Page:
The junior speaker shifted the focus of the Veterans Property Tax Relief to protocol—the newer protocol—and worse, the debate unraveled to its core. The real issue again was who would get the credit for writing my bill? This bill had—and still has—the support of veterans, as well as a number of political figures. Yet the leadership clique appeared to be creating excuses in an effort to block what would be an important and historic bill for the state. Instead of discussing the bill, the front row decided to block the veterans bill from being heard in committee.

The response from the veterans community was immediate and it was clear. Stop playing games with veterans or we will march on the capitol. The constituents who lobbied for veterans property tax relief were the sons, daughters and wives of veterans, and they were the veteran community at large. They were all asking for status reports and updates from my office. The veteran lobby was well organized, and they were on the move on the Internet and on the telephones. How could I go back to them and explain that their bill hadn’t been considered because the front row stalled the legislation for no apparent reason? These men and women in uniform were reminiscent of my family—my grandfathers, father, brother, nephews—veterans all. These were the men and women who made my service in the legislature possible and my nation’s freedoms possible.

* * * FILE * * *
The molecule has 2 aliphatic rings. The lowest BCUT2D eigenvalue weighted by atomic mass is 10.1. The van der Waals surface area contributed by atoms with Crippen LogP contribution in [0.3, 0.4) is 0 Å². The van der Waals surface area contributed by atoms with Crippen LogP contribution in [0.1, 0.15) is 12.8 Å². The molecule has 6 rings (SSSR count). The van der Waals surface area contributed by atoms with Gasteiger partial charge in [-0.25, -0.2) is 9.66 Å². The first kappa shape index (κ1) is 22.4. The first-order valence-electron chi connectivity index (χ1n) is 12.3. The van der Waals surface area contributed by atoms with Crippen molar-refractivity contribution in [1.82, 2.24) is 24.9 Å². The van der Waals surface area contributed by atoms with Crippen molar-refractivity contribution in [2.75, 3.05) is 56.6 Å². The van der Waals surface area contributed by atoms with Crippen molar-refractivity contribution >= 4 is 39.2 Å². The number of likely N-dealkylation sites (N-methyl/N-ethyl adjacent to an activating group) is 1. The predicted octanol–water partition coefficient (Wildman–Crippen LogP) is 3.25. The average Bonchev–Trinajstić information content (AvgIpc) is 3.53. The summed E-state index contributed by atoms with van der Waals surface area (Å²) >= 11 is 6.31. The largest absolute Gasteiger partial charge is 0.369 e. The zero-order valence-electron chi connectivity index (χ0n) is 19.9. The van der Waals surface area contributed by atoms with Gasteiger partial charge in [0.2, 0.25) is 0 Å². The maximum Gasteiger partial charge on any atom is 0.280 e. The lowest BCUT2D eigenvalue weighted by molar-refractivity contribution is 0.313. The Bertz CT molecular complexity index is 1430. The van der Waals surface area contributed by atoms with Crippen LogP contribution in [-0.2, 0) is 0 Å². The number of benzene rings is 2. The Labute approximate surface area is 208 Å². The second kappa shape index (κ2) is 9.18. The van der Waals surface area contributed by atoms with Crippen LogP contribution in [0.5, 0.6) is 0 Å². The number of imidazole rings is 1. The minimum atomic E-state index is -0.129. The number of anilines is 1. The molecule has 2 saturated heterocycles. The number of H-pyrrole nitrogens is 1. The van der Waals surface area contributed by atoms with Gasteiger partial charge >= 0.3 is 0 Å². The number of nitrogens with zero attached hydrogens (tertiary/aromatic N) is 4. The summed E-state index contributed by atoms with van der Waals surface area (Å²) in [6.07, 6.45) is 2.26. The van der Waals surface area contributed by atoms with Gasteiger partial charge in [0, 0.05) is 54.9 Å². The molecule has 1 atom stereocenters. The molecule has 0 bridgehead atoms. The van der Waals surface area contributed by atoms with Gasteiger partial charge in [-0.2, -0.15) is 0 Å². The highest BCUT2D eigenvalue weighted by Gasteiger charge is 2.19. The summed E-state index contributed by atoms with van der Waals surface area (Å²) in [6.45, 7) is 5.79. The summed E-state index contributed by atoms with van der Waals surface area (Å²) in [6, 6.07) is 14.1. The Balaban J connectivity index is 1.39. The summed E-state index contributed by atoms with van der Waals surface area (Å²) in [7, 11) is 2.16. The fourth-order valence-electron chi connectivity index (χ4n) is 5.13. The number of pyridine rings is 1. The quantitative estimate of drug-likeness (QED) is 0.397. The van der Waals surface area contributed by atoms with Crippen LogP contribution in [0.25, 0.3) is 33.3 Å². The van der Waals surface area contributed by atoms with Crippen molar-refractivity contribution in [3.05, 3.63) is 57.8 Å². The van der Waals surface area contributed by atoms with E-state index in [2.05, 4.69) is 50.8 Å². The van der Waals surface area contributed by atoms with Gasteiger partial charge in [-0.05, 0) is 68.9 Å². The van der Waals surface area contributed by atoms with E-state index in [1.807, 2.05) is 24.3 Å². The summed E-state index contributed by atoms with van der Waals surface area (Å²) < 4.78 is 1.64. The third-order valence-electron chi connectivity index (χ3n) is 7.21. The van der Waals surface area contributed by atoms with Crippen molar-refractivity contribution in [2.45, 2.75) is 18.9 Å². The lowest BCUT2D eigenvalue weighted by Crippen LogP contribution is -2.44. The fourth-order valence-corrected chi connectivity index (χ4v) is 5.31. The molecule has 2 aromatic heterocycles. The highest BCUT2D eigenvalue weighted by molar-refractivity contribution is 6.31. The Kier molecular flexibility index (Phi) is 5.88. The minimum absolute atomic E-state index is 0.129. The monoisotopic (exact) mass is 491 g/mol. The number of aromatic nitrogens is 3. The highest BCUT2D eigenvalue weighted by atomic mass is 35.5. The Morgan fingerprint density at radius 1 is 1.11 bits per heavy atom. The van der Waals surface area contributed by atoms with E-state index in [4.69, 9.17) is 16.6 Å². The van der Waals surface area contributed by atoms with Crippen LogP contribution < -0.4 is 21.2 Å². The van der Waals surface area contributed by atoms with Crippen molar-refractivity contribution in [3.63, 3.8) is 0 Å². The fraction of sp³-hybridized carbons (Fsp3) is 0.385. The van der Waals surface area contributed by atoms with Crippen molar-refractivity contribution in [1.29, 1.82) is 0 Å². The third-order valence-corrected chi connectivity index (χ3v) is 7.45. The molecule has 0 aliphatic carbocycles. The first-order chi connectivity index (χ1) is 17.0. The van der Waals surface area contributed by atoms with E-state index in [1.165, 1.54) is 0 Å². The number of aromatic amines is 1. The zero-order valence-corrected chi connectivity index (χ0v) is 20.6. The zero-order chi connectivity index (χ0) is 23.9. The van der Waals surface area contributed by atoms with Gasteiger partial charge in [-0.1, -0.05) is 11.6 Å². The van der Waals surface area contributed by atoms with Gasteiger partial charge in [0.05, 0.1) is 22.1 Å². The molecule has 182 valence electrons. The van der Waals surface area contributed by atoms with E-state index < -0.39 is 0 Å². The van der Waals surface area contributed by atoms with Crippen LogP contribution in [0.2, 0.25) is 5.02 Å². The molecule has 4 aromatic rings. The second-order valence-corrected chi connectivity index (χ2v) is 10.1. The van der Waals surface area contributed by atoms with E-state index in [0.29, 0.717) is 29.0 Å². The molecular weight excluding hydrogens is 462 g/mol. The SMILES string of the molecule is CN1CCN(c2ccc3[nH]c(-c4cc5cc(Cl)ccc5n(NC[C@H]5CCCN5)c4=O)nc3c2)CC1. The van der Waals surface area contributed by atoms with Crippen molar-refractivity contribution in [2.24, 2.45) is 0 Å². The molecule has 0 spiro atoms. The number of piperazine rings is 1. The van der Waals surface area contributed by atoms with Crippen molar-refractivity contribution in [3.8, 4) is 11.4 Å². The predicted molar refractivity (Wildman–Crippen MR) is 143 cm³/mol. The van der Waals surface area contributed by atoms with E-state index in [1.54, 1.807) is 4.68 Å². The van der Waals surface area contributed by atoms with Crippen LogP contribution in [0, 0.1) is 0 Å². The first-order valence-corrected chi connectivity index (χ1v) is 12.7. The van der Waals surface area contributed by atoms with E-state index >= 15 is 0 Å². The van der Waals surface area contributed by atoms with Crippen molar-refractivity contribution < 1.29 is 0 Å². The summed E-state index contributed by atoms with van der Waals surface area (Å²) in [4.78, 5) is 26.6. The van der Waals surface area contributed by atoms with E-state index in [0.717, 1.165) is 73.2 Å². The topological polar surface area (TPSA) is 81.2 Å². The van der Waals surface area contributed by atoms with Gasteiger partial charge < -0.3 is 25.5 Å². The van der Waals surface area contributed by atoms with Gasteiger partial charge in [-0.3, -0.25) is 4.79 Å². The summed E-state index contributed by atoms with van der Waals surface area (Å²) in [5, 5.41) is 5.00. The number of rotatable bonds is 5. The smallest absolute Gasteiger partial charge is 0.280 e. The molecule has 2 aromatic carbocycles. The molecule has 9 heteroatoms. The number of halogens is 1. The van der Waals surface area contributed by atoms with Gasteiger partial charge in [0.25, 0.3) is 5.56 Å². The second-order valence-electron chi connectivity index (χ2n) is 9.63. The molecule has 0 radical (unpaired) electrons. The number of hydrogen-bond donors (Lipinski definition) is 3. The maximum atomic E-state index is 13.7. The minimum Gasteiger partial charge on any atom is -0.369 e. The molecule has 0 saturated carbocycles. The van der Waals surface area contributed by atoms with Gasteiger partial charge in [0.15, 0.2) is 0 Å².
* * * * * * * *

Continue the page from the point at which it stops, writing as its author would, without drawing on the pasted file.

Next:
Veteran and Veterans Advocate Harold Grimes is well known for his integrity leadership in Washington DC and in Madison. He served as Terri’s chief advisor on the Combat Disabled Property Tax ExemptionHow could I go back to these individuals and tell them that the front row had threatened me so I would drop the ball? I couldn’t.

When I began the draft of the Veterans Property Tax Relief Bill, I brought in attorneys and veterans with personal experience on the issue. It was at Harold Grimes’s (USMC and U.S. Army, retired) request that I first wrote the legislation. The stories of disrespect and neglect of our Vietnam veterans was and is not a history I want to see repeated. It was for their cause—their banner—that I went to the wall in my caucus. It was their plea that I carried in my heart and fought to be heard. A sacred prayer of the veterans from the Korean and Vietnam wars was that their dishonor and neglect at the hands of the American government would not be the legacy for the veterans of today, from Iraq and Afghanistan.

Maybe it would have been easier to understand if the debate on veterans property relief had been partisan. But it wasn’t. Instead, it was my own party’s leadership in the front row, blocking the bill from being heard. The entire veterans community saw dishonor in the actions of my party. In fact, with the war raging in the Middle East, the veterans community saw disgrace as well in the actions of my party. Sadly, so did I.

When I relayed the unhappy news to the veterans groups, they sprang into action. They, as a force, insisted that my party’s speaker allow their bill up for a vote. They e-mailed, wrote letters, made phone calls, and tried every way they could to lobby their own state senators and their own assembly members—all to no avail.

I polled members of both parties on the Veterans Affairs Committee and the vast majority were in favor of the Veterans Property Tax Relief Bill. However, the chairman of Veterans Affairs would not budge; his staff was instructed by the front row not to allow it up for a vote.